Some other benefits include quick communication, better matches, more privacy, and the ability to maintain long-distance relationships. Research shows that the increase in modern technology has increased long-distance dating, as well.

 

Contemporary Courting: Teenage Edition

 

     Though from quite a bit ago (2015), a Pew Research report details that 35% of teenagers have had at least some experience with dating (18% being in a current relationship).

     The report also contributes survey results on teenage relationships and their connection to social media, showing that “One in five (20%) of all teens have used their social networks to find new partners by following or friending someone because a friend suggested they might want to date them.” The authors of the report, Amanda Lenhart, Monica Anderson, and Aaron Smith contribute that, “Social media interactions, along with in-person flirting, are among the most common ways for teens to express romantic interest in someone.”

     And while the plethora of information about someone on social media seems beneficial, it can also be harmful. The same paper writes, “Many teens use social media as a venue to flirt and interact with potential romantic partners, but for those on the receiving end of those advances, social media flirting can often turn in a much less desirable direction.”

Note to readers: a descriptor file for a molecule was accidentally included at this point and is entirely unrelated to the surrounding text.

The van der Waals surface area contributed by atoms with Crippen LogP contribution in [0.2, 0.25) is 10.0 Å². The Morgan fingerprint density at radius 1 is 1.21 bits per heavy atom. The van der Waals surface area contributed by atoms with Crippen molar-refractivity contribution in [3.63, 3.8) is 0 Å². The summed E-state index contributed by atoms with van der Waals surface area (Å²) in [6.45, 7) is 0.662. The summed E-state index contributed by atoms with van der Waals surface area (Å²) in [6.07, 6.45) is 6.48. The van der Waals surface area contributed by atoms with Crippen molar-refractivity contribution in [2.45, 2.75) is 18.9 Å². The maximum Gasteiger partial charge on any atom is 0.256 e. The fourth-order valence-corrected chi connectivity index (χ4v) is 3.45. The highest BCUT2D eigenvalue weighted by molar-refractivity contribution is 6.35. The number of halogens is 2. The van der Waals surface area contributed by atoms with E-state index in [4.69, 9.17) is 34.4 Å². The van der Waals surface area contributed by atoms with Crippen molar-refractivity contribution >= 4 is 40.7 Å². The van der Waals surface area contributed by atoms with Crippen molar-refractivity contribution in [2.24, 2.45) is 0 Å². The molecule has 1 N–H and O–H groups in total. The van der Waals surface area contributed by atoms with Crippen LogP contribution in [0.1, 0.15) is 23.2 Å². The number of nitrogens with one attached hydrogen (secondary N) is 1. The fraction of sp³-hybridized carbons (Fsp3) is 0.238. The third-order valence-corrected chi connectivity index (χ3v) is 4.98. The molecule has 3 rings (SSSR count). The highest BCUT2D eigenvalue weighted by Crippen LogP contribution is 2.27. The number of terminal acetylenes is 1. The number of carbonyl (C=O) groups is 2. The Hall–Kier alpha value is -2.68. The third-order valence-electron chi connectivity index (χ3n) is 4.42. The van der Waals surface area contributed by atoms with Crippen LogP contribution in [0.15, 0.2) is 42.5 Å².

Trying to navigate romance in the digital world can be extensively difficult, so it is important to take precautions to protect your online presence, like refraining from posting sensitive and personal information, being cautious of communication with strangers, and trying to protect your identity.

 

The (Dating) Secrets to Success

 

     Katherine Nguyen Williams Ph.D. for Psychology Today suggests that teens should “live their best in real life,” by switching to in-person communication to practice intimacy and connectedness. “Being able to communicate difficult emotions and topics face-to-face is paramount to being able to move beyond a superficial online relationship,” she explains.

     TeensHealth describes the most important characteristics of a healthy relationship are respect, trust, honesty, support, fairness, separate identities, and — good communication.

     It is important to share real-life moments with your significant other, not only to boost communication and to take a break from social media, but to deepen your connection.

 

Closing Thoughts

 

     To sum it all up, the introduction of digital technology, and more specifically, social media, has forever changed the dating landscape. Especially for teenagers, these changes can be over-prominent. It is important to be aware of what makes a healthy relationship, as well as how to stay safe online. And, if you’re part of the alleged 43% of teenagers who are going to be single for Valentine’s Day, don’t sweat it. You have your whole life ahead of you. And trust me, Valentine’s Day can still be fun, even if you are single! So, happy Valentine’s Day, everyone.

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Jim Marsoobian
Jim Marsoobian
Jim Marsoobian is the editor-in-chief for The Diablo Dispatch. Besides writing, she also loves cats, movies, mysteries, collecting, and listening to music! : )